Zip It

Who needs to talk to their accountant and solicitor, they only ever send you a bill.

With the market looking up we are seeing the banks start to talk to their clients and offer great deals to ease the pain of making payments or offering mortgage top ups.

The latest property sales information shows some areas ofAuckland have gone up 12% compared to last year. Furthermore, Christchurch is up 9.4% on last year. More importantly,Wellingtonis up 2% on last year. This is all very exciting stuff to the banks and anyone with an investmentproperty to sell.

But, you are not looking to sell are you? What this means for most people, is they are probably looking to lock in their interest rate if they haven’t done so already.Unfortunately after going to the bank and demanding the best rate, you get it. The lending specialist is coming back with some very attractive offers to refinance loans and free up some debt on your own home while locking you in at a nice low fixed rate of 5.5%. No sooner have they given the pile of loan documents to you, you sign them without even reading the notes about seeking independent tax and legal advice.

9 months later, you take your information to your accountant feeling ever so smug the interest on your rental property is higher and you will get a bigger deduction this year for the rental losses. But just like always the accountant has to break the bad news to you. Not that you have committed yourself to an 18 year sentence called parenthood. Worse, all those extra interest deductions you thought you could get are non-deductible. To add insult to injury, you cannot even pay down your private mortgage while leaving the investment property interest only, as it’s all tied together.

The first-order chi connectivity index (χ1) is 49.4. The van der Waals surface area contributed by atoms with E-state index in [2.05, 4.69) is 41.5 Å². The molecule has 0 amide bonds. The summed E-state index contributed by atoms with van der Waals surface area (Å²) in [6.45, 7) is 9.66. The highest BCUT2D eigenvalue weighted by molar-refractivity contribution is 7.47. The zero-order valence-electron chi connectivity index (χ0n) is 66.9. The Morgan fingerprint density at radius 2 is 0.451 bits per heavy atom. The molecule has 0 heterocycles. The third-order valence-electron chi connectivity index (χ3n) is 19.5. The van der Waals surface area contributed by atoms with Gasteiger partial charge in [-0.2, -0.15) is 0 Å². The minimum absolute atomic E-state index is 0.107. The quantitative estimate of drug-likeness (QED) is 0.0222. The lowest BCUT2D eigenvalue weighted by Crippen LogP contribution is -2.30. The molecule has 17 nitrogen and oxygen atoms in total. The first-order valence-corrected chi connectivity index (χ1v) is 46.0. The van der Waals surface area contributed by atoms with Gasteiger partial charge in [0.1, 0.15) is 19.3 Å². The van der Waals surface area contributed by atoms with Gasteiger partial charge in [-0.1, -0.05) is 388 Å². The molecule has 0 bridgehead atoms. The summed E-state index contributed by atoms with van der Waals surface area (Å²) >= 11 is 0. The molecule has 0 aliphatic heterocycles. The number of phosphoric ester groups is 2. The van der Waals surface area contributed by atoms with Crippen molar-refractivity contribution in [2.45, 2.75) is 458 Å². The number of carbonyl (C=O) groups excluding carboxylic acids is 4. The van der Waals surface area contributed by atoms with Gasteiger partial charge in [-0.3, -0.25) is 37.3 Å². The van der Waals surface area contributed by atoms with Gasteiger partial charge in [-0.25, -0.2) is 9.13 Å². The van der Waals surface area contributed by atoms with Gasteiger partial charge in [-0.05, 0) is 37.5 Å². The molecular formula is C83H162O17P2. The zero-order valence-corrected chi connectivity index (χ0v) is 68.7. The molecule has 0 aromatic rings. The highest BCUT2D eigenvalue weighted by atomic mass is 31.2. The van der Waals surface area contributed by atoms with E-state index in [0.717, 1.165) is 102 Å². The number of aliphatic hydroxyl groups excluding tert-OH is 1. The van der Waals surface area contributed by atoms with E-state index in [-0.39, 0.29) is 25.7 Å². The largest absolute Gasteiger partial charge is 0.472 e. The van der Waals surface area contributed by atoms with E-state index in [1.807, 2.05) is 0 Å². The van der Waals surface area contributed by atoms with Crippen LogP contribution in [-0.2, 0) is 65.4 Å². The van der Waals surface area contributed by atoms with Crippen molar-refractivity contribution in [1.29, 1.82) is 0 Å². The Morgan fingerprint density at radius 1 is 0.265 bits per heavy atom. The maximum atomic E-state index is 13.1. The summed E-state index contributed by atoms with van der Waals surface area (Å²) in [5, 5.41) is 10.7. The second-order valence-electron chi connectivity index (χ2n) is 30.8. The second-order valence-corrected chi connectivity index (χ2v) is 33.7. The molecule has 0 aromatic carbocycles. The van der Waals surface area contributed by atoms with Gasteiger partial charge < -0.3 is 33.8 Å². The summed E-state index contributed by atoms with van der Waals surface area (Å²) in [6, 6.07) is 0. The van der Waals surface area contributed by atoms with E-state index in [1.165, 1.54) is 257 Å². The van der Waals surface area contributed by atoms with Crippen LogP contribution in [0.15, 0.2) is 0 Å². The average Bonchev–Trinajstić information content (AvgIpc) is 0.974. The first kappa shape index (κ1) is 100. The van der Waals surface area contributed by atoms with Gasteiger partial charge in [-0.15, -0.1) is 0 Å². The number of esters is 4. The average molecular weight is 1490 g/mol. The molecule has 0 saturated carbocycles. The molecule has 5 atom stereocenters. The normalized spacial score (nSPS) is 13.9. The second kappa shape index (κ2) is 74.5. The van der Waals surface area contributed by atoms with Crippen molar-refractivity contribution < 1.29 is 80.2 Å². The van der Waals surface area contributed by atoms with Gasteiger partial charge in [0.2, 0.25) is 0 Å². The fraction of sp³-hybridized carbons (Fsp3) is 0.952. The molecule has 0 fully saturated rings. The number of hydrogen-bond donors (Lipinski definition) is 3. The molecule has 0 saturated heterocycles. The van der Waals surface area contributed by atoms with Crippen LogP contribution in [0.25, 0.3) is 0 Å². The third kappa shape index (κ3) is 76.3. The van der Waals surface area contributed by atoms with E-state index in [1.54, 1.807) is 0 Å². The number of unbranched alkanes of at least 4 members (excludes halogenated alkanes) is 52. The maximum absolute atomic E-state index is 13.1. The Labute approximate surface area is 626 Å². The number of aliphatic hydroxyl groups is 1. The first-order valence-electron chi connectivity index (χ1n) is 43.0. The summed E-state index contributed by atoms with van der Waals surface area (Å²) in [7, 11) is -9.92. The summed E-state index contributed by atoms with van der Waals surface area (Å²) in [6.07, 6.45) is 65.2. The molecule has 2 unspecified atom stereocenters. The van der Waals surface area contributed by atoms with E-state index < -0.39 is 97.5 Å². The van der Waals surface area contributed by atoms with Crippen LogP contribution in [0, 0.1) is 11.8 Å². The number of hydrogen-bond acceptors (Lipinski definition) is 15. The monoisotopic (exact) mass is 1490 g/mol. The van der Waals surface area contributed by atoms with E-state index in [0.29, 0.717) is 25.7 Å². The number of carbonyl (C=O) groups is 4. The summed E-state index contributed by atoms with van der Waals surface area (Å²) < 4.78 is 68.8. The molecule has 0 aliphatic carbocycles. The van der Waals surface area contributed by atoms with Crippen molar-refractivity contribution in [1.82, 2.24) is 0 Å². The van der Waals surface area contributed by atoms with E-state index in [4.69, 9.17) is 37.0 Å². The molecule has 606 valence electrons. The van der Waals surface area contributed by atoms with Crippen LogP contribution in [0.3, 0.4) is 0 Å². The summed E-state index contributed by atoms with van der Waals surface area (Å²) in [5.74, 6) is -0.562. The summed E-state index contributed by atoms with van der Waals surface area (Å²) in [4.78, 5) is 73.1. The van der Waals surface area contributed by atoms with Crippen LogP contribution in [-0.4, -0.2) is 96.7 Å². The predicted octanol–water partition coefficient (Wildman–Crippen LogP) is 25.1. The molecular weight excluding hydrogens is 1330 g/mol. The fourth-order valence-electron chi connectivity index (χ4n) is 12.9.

We are only 2 months into the financial year and I have come acrossthis case a number of times already. Sure, the finer points change, like it might have just been a mortgagetop up to do some homeimprovements. However, thefundamentalsare the same for the 10 minute phone conversation even IF it cost you a couple of hundred now, it could save thousands by the end of next year.

Keeping it in the family

I had a dear friend mention to me the other day that they were downgrading and moving into a 2 bedroom flat. Their eldest has been at home for the past 5 years or so making use of the larger house. Since he moved in he has helped to pay the mortgage (since they are retired the purse strings are a little tighter).
Just off hand I asked how they were going about it. "The solicitors drafting up the sale and purchase agreement and the bank is all happybecausethey can see he has been paying the mortgage as it is for the past few years anyway".

Now I'm curious, this kid will be paying a $400,000 Mortgage, I knew he was doing well for himself but I thought it might have been a little out of his price range for a first home. So Itentativelyasked how much they were selling the property for. $240,000. With this I was dumb founded, I knew the answer and let’s just say it was a little less diplomatic than this but. "What genius lawyer is doing up the sale agreement for $240,000 your house is worth twice thatisn'tit?". After a few more drinks and a good nights rest, we meet up thefollowingday for a real meeting.

True enough turns out the property was only worth around $360,000. One quick call to the lawyer and they agreed they thought it strange but were "just doing as the client and the sons accountant asked". A call to the Son's accountant, we came to the following agreements. a) Property transfers between related parties must be at armslengthi.e sold at market value. b) the transfer is still do-able if the parents agree to do gifting over the next 5 years (if they live that long). But wait then they get the thought mum and dad can just gift it all in a lump sum. Great, so they are downsizing now andlikelyto be in a home within the next 5 years but lets ignore the residential care subsidy for the parentsbecausethe sons accountant thinks this is ok. As I'm sure you canappreciatepropertyand related party transactions are a nice complex topic that will never fit here so I will leave you with the simple advice for the month.

If you plan on making any changes please seek INDEPENDENT tax and legal advice. Depending on your agreement, this may be covered as part of yourexistingservice arrangement, it may not, but you can ask that much for free can't you?


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Keep an eye out for July’s article!


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